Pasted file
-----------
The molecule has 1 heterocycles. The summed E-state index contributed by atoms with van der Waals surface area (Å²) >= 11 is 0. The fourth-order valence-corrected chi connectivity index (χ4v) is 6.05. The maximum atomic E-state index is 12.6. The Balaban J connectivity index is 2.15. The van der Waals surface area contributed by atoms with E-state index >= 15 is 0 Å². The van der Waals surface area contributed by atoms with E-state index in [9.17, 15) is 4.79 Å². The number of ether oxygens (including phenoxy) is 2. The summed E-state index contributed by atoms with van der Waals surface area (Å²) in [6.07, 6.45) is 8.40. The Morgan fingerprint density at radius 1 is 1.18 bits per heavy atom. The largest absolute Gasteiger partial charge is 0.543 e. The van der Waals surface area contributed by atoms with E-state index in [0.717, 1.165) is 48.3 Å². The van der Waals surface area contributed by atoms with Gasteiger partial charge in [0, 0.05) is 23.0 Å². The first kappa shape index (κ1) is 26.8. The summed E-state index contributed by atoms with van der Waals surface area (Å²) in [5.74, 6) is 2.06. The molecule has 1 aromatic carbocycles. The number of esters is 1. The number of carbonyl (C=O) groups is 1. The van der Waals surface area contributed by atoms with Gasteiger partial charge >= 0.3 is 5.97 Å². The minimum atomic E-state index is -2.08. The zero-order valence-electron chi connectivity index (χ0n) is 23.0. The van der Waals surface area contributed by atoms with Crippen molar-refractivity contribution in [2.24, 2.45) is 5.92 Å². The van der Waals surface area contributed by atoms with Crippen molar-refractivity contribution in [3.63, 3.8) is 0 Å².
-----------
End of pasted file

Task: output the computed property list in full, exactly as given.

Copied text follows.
The molecule has 1 heterocycles. The summed E-state index contributed by atoms with van der Waals surface area (Å²) >= 11 is 0. The fourth-order valence-corrected chi connectivity index (χ4v) is 6.05. The maximum atomic E-state index is 12.6. The Balaban J connectivity index is 2.15. The van der Waals surface area contributed by atoms with E-state index >= 15 is 0 Å². The van der Waals surface area contributed by atoms with E-state index in [9.17, 15) is 4.79 Å². The number of ether oxygens (including phenoxy) is 2. The summed E-state index contributed by atoms with van der Waals surface area (Å²) in [6.07, 6.45) is 8.40. The Morgan fingerprint density at radius 1 is 1.18 bits per heavy atom. The largest absolute Gasteiger partial charge is 0.543 e. The van der Waals surface area contributed by atoms with E-state index in [0.717, 1.165) is 48.3 Å². The van der Waals surface area contributed by atoms with Gasteiger partial charge in [0, 0.05) is 23.0 Å². The first kappa shape index (κ1) is 26.8. The summed E-state index contributed by atoms with van der Waals surface area (Å²) in [5.74, 6) is 2.06. The molecule has 1 aromatic carbocycles. The number of esters is 1. The number of carbonyl (C=O) groups is 1. The van der Waals surface area contributed by atoms with Gasteiger partial charge >= 0.3 is 5.97 Å². The minimum atomic E-state index is -2.08. The zero-order valence-electron chi connectivity index (χ0n) is 23.0. The van der Waals surface area contributed by atoms with Crippen molar-refractivity contribution in [2.24, 2.45) is 5.92 Å². The van der Waals surface area contributed by atoms with Crippen molar-refractivity contribution in [3.63, 3.8) is 0 Å².